WHO here hasn’t heard of Bonnie Parker and Clyde Barrow?

Arguably the last of the classic American outlaws, the pair carried out a two-year crime spree which saw 12 people killed and only ended when the young lovers – they were 23 and 25 years old respectively – were cut in a hail of gunfire in the woodlands of Louisiana.

Despite the gruesome nature of the whole affair – Bonnie and Clyde are believed to have killed four civilians during their spree, and more than 130 bullets were fired at them during the final ambush which took the pairs' lives – there’s something about it which captures the imagination.

The pair were, by all accounts, young, exciting and good-looking, easily slotting into the American canon as folk heroes. The car they died in is still on display to this day, housed at the Primm Valley Resort and Casino in Nevada, alongside the shirt Clyde was wearing when he was gunned down.

Hampshire Chronicle: Katie Tomkinson and Alex James-Hatton as the titular criminal duoKatie Tomkinson and Alex James-Hatton as the titular criminal duo (Image: Richard Davenport)

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All of this should not, by rights, make for a compelling or romantic musical. But it does.

Bonnie & Clyde, currently at the Mayflower Theatre, Southampton, is an absolute triumph, dragging the audience along for the ride of the Barrow Gang’s crime spree while also making the titular criminals likeable. Katie Tonkinson shines as Bonnie Parker, depicting her as a young girl who, growing up in a time of economic hardship and uncertainty, simply wants more - to be famous, to be rich, and to have the man of her dreams.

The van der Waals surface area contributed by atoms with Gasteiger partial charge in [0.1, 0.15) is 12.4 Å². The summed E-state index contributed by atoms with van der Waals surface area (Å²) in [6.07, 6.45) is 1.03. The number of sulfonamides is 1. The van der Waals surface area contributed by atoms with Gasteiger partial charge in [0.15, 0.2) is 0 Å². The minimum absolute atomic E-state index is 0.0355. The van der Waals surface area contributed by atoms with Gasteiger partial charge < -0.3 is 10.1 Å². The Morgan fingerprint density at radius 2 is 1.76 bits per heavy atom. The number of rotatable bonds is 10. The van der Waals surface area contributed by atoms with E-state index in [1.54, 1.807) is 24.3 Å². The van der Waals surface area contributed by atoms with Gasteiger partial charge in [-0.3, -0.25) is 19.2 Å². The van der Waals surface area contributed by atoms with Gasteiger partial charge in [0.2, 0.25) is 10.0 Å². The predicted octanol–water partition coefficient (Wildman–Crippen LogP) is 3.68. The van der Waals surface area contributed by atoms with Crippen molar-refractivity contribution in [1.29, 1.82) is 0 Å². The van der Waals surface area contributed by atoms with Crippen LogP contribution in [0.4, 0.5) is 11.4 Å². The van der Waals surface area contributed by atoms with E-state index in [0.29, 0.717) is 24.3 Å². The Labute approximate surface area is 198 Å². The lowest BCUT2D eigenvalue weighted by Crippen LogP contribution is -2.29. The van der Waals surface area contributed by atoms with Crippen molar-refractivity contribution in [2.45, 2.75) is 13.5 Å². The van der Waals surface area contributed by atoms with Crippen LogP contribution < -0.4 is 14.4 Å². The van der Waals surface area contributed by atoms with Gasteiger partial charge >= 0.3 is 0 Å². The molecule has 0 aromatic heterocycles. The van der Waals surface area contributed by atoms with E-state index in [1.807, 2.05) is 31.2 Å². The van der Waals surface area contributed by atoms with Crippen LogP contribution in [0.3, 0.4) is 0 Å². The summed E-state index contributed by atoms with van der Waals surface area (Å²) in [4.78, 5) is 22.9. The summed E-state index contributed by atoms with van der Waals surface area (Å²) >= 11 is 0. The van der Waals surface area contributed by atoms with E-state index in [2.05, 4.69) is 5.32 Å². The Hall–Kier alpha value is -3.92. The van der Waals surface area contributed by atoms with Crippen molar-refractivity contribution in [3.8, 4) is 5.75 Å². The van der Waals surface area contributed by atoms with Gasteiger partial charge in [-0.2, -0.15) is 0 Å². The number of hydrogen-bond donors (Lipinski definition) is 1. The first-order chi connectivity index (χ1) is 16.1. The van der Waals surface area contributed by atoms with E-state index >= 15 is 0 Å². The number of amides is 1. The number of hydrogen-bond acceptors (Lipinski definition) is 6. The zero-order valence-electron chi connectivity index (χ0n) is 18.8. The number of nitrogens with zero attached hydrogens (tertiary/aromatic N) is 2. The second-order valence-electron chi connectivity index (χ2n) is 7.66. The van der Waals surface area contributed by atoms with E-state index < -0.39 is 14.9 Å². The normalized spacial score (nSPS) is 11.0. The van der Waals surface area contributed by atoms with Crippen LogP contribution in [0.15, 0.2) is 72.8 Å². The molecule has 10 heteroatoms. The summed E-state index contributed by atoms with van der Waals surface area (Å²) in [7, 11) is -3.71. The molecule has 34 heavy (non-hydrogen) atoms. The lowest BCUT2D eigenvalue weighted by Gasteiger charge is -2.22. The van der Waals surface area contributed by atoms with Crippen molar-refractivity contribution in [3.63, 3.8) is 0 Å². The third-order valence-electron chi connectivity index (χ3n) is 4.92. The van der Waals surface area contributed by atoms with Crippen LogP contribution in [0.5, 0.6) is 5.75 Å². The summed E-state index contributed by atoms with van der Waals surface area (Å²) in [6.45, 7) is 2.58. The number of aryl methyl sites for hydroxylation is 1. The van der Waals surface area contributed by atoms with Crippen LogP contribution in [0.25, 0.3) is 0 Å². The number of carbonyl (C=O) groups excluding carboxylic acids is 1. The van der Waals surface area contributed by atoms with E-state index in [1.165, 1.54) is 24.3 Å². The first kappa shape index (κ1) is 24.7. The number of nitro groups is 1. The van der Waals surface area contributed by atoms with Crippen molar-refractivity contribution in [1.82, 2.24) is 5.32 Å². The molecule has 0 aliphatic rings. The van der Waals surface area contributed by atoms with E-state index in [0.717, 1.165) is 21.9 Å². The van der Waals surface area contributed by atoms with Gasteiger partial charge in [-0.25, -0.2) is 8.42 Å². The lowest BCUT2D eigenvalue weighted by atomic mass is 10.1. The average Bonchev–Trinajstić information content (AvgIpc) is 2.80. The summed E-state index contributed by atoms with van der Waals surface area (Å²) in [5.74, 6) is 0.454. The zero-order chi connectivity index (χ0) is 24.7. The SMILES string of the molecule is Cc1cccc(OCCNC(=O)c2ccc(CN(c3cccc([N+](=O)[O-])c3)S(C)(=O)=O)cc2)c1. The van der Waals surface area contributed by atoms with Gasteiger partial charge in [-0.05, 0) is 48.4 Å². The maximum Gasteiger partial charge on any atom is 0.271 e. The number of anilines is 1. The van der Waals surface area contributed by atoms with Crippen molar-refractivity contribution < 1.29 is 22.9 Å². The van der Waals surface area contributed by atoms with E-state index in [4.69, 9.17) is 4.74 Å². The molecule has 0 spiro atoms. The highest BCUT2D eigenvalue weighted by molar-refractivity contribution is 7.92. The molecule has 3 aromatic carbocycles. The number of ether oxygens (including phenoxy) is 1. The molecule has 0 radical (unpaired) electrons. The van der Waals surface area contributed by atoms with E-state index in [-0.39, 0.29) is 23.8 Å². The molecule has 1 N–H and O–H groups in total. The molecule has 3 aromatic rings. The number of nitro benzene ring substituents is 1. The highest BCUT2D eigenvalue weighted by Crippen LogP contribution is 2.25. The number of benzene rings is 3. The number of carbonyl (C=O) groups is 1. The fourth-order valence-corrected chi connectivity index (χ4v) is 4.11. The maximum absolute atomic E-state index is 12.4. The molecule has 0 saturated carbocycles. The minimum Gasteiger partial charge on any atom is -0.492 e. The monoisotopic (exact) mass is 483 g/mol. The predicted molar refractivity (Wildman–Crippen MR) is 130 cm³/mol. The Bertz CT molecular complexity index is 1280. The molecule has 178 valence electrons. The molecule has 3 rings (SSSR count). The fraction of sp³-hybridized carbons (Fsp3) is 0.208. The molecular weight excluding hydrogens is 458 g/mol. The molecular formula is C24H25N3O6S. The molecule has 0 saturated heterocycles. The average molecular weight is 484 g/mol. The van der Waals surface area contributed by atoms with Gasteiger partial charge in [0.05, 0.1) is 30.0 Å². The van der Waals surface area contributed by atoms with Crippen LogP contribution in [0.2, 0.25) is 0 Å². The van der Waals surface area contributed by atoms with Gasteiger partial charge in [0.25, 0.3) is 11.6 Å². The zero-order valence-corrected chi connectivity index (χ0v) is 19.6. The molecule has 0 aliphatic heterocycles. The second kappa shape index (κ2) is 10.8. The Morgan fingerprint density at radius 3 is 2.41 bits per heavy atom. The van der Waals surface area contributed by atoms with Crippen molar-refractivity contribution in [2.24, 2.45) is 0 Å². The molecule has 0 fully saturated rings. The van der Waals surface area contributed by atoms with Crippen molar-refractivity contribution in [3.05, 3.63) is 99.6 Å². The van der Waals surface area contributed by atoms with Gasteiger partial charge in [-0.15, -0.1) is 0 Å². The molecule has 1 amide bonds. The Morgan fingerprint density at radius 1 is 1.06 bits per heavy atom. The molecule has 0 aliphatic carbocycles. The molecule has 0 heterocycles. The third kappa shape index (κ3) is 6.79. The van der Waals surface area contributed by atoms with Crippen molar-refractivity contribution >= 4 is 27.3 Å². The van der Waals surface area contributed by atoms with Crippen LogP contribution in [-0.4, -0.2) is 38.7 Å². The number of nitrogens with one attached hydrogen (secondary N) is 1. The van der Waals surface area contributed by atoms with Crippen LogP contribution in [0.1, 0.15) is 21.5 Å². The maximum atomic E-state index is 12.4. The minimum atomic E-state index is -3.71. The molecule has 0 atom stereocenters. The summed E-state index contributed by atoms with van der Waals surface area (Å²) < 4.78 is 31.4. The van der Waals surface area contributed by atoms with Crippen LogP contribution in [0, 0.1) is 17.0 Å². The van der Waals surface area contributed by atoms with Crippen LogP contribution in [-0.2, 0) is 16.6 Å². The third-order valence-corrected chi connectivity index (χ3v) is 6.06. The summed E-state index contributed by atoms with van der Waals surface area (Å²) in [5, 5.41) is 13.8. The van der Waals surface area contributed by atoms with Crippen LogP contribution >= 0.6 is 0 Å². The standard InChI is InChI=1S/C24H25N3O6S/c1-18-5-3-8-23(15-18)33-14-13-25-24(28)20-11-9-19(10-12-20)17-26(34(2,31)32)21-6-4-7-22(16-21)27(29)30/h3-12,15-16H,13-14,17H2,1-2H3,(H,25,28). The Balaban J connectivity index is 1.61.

Another absolute star of the show is supporting player Jaz Ellington as a Preacher, whose voice and raw talent seeped through in every song he sang, making me want to get up and dance in the aisles, especially during his first appearance in God’s Arms Are Always Open.

But the real star of the show was Tonkinson’s opposite, Alex James-Hatton as Clyde Barrow, who seemed to take method acting to a new level by stealing every scene he was in. He seemed to bring unlimited energy and enthusiasm to the role, with some amazing songs (Raise A Little Hell being a standout), and a powerful performance – charming and threatening in equal measure.

Hampshire Chronicle: Alex James-Hatton stole the show as Clyde BarrowAlex James-Hatton stole the show as Clyde Barrow (Image: Richard Davenport)

That’s not to say the show was a complete success though. There were some performers who couldn’t quite reach the notes the show was asking them for. The ending of the show seems quite abrupt as well.

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Don’t get me wrong, the show lets the audience know how things will go for Bonnie and Clyde, starting in a manner similar to Romeo & Juliet by showing the audience the bodies of the deceased lovers and asking “So, how did we get here?” before flashing back through the life of their relationship.

But the musical itself just… ends. Bonnie and Clyde climb into their car to go meet their demise… and curtains down, audience applause, you can all go home. It left me feeling a bit confused, actively asking other audience members “Wait, is that it?”.

All in all, Bonnie & Clyde is a great show about some interesting subjects – one I would heartily recommend. Catch it if you can, it will steal your heart.

Bonnie & Clyde is at the Mayflower Theatre until April 6.